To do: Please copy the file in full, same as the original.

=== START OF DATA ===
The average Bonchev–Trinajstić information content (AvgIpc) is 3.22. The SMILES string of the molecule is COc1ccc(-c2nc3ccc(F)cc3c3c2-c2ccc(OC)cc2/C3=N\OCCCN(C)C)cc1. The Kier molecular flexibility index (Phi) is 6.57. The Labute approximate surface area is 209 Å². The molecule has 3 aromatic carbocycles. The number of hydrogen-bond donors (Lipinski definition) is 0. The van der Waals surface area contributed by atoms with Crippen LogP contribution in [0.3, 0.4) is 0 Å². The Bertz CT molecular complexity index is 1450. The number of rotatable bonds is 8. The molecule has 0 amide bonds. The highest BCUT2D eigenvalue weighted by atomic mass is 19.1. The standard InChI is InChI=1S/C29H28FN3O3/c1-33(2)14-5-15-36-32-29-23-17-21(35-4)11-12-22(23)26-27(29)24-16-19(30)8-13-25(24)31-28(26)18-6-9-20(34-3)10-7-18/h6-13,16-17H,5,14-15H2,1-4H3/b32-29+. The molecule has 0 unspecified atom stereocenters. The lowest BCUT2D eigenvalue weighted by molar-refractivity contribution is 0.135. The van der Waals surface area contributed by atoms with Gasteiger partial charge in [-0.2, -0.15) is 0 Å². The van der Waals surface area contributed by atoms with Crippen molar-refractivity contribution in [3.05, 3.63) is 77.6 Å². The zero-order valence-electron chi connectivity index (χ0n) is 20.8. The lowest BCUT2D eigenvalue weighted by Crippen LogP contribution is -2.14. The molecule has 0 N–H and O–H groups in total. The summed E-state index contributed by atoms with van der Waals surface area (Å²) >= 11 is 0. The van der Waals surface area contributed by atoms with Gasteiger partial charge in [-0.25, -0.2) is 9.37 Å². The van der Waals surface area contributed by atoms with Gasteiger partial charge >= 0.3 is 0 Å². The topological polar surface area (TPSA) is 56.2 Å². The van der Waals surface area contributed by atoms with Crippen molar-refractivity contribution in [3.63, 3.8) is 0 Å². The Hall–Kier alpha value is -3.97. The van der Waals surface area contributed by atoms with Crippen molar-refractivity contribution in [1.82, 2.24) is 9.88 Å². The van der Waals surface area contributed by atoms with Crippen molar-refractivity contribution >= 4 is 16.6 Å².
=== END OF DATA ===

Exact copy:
The average Bonchev–Trinajstić information content (AvgIpc) is 3.22. The SMILES string of the molecule is COc1ccc(-c2nc3ccc(F)cc3c3c2-c2ccc(OC)cc2/C3=N\OCCCN(C)C)cc1. The Kier molecular flexibility index (Phi) is 6.57. The Labute approximate surface area is 209 Å². The molecule has 3 aromatic carbocycles. The number of hydrogen-bond donors (Lipinski definition) is 0. The van der Waals surface area contributed by atoms with Crippen LogP contribution in [0.3, 0.4) is 0 Å². The Bertz CT molecular complexity index is 1450. The number of rotatable bonds is 8. The molecule has 0 amide bonds. The highest BCUT2D eigenvalue weighted by atomic mass is 19.1. The standard InChI is InChI=1S/C29H28FN3O3/c1-33(2)14-5-15-36-32-29-23-17-21(35-4)11-12-22(23)26-27(29)24-16-19(30)8-13-25(24)31-28(26)18-6-9-20(34-3)10-7-18/h6-13,16-17H,5,14-15H2,1-4H3/b32-29+. The molecule has 0 unspecified atom stereocenters. The lowest BCUT2D eigenvalue weighted by molar-refractivity contribution is 0.135. The van der Waals surface area contributed by atoms with Gasteiger partial charge in [-0.2, -0.15) is 0 Å². The van der Waals surface area contributed by atoms with Crippen molar-refractivity contribution in [3.05, 3.63) is 77.6 Å². The zero-order valence-electron chi connectivity index (χ0n) is 20.8. The lowest BCUT2D eigenvalue weighted by Crippen LogP contribution is -2.14. The molecule has 0 N–H and O–H groups in total. The summed E-state index contributed by atoms with van der Waals surface area (Å²) >= 11 is 0. The van der Waals surface area contributed by atoms with Gasteiger partial charge in [-0.25, -0.2) is 9.37 Å². The van der Waals surface area contributed by atoms with Gasteiger partial charge >= 0.3 is 0 Å². The topological polar surface area (TPSA) is 56.2 Å². The van der Waals surface area contributed by atoms with Crippen molar-refractivity contribution in [3.63, 3.8) is 0 Å². The Hall–Kier alpha value is -3.97. The van der Waals surface area contributed by atoms with Crippen molar-refractivity contribution in [1.82, 2.24) is 9.88 Å². The van der Waals surface area contributed by atoms with Crippen molar-refractivity contribution >= 4 is 16.6 Å².